Apple today issued a press release to share a bunch of user-submitted Portrait mode photographs with Depth Control that were shot with an iPhone XS or iPhone XS Max.

Portrait mode with Depth Control

The images were pulled from the #ShotoniPhone tag across social media, showcasing the enhanced Portrait mode on the flagship iPhone XS series that takes advantage of the 2x faster sensor with bigger pixels and hardware-assisted machine learning to really take computational photography to the next level of awesomeness.

The company writes:

Photographers from around the world are capturing stunning photographs on iPhone XS using Portrait mode, taking advantage of its new Depth Control feature that makes it possible to adjust the depth of field to create photos with a sophisticated bokeh effect. An update coming soon brings Depth Control to real-time preview, allowing photographers to change the amount of background blur before the shot is taken.

To learn more about how this feature works, peruse our primer on Depth Control.

Check out the images

Here are a few examples.

 

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I only bloom at 8-10 am ? . . . #turnerasubulata #bungapukuldelapan #bungadesa #nofilter #shotoniphonexsmax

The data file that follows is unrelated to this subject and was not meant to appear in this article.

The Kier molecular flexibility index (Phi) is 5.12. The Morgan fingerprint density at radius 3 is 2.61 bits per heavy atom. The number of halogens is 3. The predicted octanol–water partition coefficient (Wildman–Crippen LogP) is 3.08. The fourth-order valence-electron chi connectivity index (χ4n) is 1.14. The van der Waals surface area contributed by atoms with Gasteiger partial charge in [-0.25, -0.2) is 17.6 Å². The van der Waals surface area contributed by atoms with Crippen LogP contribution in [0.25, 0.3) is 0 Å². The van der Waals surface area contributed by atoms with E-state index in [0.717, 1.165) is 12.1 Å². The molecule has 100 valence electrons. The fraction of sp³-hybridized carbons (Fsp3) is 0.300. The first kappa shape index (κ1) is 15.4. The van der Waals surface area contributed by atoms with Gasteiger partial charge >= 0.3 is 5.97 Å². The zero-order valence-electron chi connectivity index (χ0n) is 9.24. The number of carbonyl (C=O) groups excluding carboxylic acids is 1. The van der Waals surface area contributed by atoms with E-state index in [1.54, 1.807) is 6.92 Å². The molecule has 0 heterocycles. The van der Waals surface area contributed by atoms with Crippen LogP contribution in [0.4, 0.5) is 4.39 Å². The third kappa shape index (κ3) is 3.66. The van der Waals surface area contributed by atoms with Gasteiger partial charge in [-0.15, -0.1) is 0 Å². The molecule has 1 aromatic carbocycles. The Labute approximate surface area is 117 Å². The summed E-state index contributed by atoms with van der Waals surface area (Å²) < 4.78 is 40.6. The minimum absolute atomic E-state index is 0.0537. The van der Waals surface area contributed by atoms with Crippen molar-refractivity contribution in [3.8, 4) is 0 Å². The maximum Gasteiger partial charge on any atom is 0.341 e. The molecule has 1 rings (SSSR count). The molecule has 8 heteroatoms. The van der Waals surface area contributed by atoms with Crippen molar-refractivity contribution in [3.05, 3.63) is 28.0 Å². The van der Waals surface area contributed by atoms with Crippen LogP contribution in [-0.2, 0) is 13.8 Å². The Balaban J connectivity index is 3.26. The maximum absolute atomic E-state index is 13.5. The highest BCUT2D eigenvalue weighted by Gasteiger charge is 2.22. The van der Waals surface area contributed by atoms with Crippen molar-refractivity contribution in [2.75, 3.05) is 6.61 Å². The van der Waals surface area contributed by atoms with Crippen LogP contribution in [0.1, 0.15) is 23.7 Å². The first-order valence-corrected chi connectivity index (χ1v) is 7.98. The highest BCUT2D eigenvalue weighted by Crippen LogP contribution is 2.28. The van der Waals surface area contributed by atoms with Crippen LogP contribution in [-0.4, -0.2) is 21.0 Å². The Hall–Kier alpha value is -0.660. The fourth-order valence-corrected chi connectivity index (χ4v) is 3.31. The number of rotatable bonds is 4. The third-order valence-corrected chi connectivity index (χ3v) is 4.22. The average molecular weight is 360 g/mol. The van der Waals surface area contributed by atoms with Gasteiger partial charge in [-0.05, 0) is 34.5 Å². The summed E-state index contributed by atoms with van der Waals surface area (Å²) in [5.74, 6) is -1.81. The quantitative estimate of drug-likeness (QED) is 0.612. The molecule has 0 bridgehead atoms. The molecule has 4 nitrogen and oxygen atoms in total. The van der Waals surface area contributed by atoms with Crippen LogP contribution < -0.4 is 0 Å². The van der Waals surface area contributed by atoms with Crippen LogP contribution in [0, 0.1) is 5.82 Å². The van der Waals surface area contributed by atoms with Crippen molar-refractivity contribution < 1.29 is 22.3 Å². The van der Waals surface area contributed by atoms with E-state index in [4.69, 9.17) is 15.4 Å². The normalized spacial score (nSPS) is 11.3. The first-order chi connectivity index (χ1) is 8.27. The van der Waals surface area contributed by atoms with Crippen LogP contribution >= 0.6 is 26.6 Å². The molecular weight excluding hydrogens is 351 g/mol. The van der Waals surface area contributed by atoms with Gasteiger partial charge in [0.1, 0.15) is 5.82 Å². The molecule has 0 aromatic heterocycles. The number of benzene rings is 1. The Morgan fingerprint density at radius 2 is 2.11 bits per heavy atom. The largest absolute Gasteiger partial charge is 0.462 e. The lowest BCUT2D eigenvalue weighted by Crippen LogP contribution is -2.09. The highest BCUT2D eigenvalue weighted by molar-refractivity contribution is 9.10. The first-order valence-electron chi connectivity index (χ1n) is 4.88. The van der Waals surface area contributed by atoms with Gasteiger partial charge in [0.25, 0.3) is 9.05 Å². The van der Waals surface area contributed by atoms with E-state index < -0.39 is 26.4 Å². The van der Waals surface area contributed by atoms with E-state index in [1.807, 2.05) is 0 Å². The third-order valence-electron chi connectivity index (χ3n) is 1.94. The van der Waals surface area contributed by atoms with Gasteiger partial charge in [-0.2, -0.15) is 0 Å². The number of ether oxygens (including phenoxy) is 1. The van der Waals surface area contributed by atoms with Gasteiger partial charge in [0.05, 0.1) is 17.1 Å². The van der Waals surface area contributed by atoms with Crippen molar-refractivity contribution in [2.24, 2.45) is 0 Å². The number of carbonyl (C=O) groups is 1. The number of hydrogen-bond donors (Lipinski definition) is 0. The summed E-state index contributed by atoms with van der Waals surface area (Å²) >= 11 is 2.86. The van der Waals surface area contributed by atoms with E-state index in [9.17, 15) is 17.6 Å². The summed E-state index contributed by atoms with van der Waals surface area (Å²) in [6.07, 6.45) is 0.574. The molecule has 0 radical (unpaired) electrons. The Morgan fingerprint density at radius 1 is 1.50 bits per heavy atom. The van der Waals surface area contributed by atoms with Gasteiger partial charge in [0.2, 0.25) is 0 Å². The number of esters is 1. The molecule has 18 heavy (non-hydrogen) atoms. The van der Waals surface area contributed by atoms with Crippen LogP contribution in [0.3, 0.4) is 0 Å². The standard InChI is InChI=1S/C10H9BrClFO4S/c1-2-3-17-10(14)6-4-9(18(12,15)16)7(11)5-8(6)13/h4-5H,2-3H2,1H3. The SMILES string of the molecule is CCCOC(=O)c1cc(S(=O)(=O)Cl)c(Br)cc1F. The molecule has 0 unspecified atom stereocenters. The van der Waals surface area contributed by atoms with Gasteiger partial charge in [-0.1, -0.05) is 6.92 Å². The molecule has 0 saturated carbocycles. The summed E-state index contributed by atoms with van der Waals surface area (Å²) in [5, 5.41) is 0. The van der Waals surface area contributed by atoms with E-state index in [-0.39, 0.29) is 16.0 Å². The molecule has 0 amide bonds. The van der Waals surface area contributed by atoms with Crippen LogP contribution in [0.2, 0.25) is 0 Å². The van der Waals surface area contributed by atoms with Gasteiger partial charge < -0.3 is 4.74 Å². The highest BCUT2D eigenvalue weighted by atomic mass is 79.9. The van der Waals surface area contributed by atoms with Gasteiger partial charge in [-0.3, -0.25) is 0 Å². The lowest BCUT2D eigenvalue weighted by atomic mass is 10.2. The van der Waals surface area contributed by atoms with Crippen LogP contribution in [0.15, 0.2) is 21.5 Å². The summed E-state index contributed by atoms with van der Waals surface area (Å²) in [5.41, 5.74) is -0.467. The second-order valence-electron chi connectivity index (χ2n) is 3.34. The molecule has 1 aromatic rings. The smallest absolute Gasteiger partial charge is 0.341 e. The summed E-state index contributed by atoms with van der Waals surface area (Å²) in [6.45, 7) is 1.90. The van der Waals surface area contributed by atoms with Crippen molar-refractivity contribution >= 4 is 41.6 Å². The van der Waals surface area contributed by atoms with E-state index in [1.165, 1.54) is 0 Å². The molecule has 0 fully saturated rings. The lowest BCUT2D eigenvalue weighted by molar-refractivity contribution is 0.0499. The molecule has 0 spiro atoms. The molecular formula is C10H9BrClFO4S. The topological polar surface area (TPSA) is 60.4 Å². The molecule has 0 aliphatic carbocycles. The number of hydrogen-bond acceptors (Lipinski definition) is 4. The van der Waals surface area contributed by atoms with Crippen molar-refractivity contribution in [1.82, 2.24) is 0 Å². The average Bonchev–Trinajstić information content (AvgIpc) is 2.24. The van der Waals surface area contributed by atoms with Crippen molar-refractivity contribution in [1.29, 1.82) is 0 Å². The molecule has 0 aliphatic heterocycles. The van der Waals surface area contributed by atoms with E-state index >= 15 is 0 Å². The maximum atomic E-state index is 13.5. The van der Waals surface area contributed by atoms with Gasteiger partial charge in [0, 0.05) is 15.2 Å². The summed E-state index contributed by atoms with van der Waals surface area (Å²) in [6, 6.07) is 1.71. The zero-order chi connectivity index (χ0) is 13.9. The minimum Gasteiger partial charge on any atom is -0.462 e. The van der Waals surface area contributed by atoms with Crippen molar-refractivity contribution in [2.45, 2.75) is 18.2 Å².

A post shared by Felicia Fang ? (@feliciafang11) on

 

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@allysoncamille you’re so French . Glad we caught each other on such short notice. #shotoniphonexsmax #iphone

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As early reviews have shown, iPhone XR captures better low-light portraits than the XS despite its single-lens rear camera. Portraits shot on the XR are taken using the same f/1.8 wide-angle shooter sporting a faster lens and a bigger sensor as on the XS.

Low-light Portrait mode shootout: iPhone XS, at left, and iPhone XR, at right

However, the XS leverages its second f/2.4 telephoto camera to capture portraits (the wide-angle lens is only used for computational help) because it has an appropriate focal length for portraiture photography. The problem with the telephoto camera is that it uses a smaller sensor capable of gathering only half as much light as its wide-angle counterpart.

As a result, Portrait mode photographs taken with the XR yield significantly better results in low-light conditions than the same depth-of-field images taken with the XS.

“I don’t want to make too much hay over the XR’s ability to shoot portraits in low light, because the XS models can just shoot regular still photos in low light and in a lot of cases that’s probably the way to go,” Daring Fireball’s John Gruber opined in his iPhone XR review.

Visit Apple’s website for a bunch of useful photography tips and techniques.

How do you like these #ShotoniPhone Portrait Mode photos?

Let use now in the comments down below.